Ah, nice. I like facade. That’s a nice way to put it. I’m not entirely happy with my “imitation made of paper.” Maybe I should have gone with papier-mache.
And, Leo, I did think about Baudrillard, but I couldn’t remember what that word was – a copy of something for which an original doesn’t exist. Doesn’t seem like that’s exactly what Murakami was going for, but it’s hinted at. He’s clearly going for the paper moon reference. I’ll be curious to see how Rubin handles it.
« Façade ». Come on people, don’t unfrench the words :)
I’m guilty as well – couldn’t be arsed to find the right way to do papier-mache in the comments. Word did it for me for the post.
Re: Baudrillard, is it simulacra/simulacrum?
(Wow, been a while since I had to call on my philosophy degrees in conversation.)
That’s the word I was looking for. I always forget what it is.
So to my mind, the obvious thing to compare this passage with is Shakespeare and the famous “all the world’s a stage” thing. I think one interesting difference is that in the Shakespeare metaphor, people are active: we are playing parts (lots of parts!). Murakami has us just sitting in a chair drinking tea. We don’t do anything — we don’t even change over the course of our lives. Shakespeare says “We play roles (for some unknown audience)”, Murakami’s is “We’re in a model (made by unknown hands)”. (And I won’t repeat myself from last time, but again, this kind of passivity is also arguably a weak point of Murakami’s.)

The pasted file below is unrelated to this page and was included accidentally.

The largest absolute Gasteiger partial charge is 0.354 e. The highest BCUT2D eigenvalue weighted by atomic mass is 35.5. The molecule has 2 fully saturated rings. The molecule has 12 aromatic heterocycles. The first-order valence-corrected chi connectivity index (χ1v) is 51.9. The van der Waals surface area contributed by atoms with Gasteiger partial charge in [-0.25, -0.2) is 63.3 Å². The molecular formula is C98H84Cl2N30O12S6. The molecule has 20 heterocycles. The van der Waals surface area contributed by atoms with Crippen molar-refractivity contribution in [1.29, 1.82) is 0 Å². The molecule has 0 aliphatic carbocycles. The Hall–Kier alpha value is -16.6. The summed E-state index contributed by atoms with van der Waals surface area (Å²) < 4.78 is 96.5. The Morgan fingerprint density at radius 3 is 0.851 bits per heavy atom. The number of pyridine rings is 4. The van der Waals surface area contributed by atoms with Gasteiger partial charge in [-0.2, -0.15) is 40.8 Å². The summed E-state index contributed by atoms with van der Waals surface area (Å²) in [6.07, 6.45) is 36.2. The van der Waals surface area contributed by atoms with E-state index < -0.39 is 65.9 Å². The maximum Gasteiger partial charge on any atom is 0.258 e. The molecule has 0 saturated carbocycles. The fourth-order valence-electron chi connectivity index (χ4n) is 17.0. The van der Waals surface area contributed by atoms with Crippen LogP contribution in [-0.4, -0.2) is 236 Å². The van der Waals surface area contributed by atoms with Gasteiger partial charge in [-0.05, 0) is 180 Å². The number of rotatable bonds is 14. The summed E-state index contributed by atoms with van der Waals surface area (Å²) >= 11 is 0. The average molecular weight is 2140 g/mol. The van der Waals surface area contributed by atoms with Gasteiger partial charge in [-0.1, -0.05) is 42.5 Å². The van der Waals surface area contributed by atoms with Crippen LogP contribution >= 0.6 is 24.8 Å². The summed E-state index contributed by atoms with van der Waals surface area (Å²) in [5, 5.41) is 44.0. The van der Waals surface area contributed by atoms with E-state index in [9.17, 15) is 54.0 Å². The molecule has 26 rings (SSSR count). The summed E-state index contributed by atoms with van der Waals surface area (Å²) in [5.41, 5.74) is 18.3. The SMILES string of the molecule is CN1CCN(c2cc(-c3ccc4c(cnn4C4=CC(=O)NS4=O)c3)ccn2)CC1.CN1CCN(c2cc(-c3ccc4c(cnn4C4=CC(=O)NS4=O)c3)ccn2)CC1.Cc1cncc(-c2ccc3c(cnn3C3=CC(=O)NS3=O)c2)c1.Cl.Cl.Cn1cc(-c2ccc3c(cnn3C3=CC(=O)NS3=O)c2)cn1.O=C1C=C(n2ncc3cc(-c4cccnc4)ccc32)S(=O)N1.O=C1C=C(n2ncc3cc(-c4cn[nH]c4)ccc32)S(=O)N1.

The question then is what real thing Murakami’s fake room-and-moon are modeling. This is where the Baudrillard comes in, I guess, but then who’s serving us tea? Are there people (or, let’s say, “forces”) one level of abstraction above us, who can see that the room is fake? This sort of thinking seems to be dragging us back to plain old modernism, but then again, Murakami often writes about other worlds, so it’s possible the vantage point could just be one of those other subjective places (that happens to have a pretty good view of our world), rather than an absolute place of objectivity.
Re the 古都 thing, my memory is hazy but I think that the implication is that Japan used to be real but has bonsaied itself, so you don’t get the potential “models all the way down” interpretation, but rather a Baudrillardian self-simulacrization but with a “real” referent somewhere in the past.
Dig it, bro: http://en.wikipedia.org/wiki/Allegory_of_the_Cave